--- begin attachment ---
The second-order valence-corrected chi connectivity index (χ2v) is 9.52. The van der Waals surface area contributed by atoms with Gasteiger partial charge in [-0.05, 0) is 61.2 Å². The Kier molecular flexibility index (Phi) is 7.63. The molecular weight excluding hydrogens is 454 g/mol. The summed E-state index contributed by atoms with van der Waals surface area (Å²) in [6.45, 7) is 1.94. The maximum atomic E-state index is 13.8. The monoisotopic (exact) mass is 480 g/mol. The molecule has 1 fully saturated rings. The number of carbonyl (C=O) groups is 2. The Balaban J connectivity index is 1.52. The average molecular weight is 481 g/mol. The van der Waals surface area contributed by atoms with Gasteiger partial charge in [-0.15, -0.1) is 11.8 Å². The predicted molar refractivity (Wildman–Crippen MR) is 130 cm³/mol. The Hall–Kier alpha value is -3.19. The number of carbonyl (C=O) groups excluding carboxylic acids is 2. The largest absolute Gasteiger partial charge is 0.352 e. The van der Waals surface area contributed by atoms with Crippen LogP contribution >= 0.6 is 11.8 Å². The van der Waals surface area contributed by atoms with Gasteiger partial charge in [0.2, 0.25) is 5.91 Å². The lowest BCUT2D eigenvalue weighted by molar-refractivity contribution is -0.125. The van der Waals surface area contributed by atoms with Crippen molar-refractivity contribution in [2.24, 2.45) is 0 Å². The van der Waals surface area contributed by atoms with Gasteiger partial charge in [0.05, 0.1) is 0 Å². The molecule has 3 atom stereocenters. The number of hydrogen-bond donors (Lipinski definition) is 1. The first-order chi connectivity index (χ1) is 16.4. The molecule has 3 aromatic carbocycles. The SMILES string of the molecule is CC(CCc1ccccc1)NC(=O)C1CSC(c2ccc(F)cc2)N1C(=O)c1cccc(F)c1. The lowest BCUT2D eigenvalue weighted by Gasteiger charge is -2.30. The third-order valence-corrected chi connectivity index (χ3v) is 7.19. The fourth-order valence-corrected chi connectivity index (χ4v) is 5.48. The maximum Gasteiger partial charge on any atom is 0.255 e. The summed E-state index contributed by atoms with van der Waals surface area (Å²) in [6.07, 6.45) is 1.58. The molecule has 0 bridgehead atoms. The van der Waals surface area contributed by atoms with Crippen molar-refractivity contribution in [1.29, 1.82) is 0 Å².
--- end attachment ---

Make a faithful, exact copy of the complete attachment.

The second-order valence-corrected chi connectivity index (χ2v) is 9.52. The van der Waals surface area contributed by atoms with Gasteiger partial charge in [-0.05, 0) is 61.2 Å². The Kier molecular flexibility index (Phi) is 7.63. The molecular weight excluding hydrogens is 454 g/mol. The summed E-state index contributed by atoms with van der Waals surface area (Å²) in [6.45, 7) is 1.94. The maximum atomic E-state index is 13.8. The monoisotopic (exact) mass is 480 g/mol. The molecule has 1 fully saturated rings. The number of carbonyl (C=O) groups is 2. The Balaban J connectivity index is 1.52. The average molecular weight is 481 g/mol. The van der Waals surface area contributed by atoms with Gasteiger partial charge in [-0.15, -0.1) is 11.8 Å². The predicted molar refractivity (Wildman–Crippen MR) is 130 cm³/mol. The Hall–Kier alpha value is -3.19. The number of carbonyl (C=O) groups excluding carboxylic acids is 2. The largest absolute Gasteiger partial charge is 0.352 e. The van der Waals surface area contributed by atoms with Crippen LogP contribution >= 0.6 is 11.8 Å². The van der Waals surface area contributed by atoms with Gasteiger partial charge in [0.2, 0.25) is 5.91 Å². The lowest BCUT2D eigenvalue weighted by molar-refractivity contribution is -0.125. The van der Waals surface area contributed by atoms with Crippen molar-refractivity contribution in [2.24, 2.45) is 0 Å². The van der Waals surface area contributed by atoms with Gasteiger partial charge in [0.05, 0.1) is 0 Å². The molecule has 3 atom stereocenters. The number of hydrogen-bond donors (Lipinski definition) is 1. The first-order chi connectivity index (χ1) is 16.4. The molecule has 3 aromatic carbocycles. The SMILES string of the molecule is CC(CCc1ccccc1)NC(=O)C1CSC(c2ccc(F)cc2)N1C(=O)c1cccc(F)c1. The lowest BCUT2D eigenvalue weighted by Gasteiger charge is -2.30. The third-order valence-corrected chi connectivity index (χ3v) is 7.19. The fourth-order valence-corrected chi connectivity index (χ4v) is 5.48. The maximum Gasteiger partial charge on any atom is 0.255 e. The summed E-state index contributed by atoms with van der Waals surface area (Å²) in [6.07, 6.45) is 1.58. The molecule has 0 bridgehead atoms. The van der Waals surface area contributed by atoms with Crippen molar-refractivity contribution in [1.29, 1.82) is 0 Å².